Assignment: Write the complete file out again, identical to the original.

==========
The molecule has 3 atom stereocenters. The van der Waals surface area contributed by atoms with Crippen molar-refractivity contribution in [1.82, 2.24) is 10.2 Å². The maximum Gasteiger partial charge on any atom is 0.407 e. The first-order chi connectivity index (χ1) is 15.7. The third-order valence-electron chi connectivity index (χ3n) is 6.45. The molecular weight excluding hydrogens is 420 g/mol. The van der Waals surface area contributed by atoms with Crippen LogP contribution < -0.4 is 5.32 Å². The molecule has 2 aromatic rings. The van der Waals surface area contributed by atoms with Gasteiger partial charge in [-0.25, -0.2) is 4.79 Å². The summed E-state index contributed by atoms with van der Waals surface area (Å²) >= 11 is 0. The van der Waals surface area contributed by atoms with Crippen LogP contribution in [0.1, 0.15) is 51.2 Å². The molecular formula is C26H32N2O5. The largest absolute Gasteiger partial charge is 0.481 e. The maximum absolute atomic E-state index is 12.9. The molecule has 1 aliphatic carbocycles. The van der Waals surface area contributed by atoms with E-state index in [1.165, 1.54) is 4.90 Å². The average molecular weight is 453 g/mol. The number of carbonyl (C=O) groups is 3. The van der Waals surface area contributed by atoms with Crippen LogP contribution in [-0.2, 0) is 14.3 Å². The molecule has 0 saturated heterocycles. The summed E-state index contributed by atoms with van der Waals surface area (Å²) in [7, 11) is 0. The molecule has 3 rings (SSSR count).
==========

The molecule has 3 atom stereocenters. The van der Waals surface area contributed by atoms with Crippen molar-refractivity contribution in [1.82, 2.24) is 10.2 Å². The maximum Gasteiger partial charge on any atom is 0.407 e. The first-order chi connectivity index (χ1) is 15.7. The third-order valence-electron chi connectivity index (χ3n) is 6.45. The molecular weight excluding hydrogens is 420 g/mol. The van der Waals surface area contributed by atoms with Crippen LogP contribution < -0.4 is 5.32 Å². The molecule has 2 aromatic rings. The van der Waals surface area contributed by atoms with Gasteiger partial charge in [-0.25, -0.2) is 4.79 Å². The summed E-state index contributed by atoms with van der Waals surface area (Å²) >= 11 is 0. The van der Waals surface area contributed by atoms with Crippen LogP contribution in [0.1, 0.15) is 51.2 Å². The molecular formula is C26H32N2O5. The largest absolute Gasteiger partial charge is 0.481 e. The maximum absolute atomic E-state index is 12.9. The molecule has 1 aliphatic carbocycles. The van der Waals surface area contributed by atoms with E-state index in [1.165, 1.54) is 4.90 Å². The average molecular weight is 453 g/mol. The number of carbonyl (C=O) groups is 3. The van der Waals surface area contributed by atoms with Crippen LogP contribution in [-0.2, 0) is 14.3 Å². The molecule has 0 saturated heterocycles. The summed E-state index contributed by atoms with van der Waals surface area (Å²) in [7, 11) is 0. The molecule has 3 rings (SSSR count).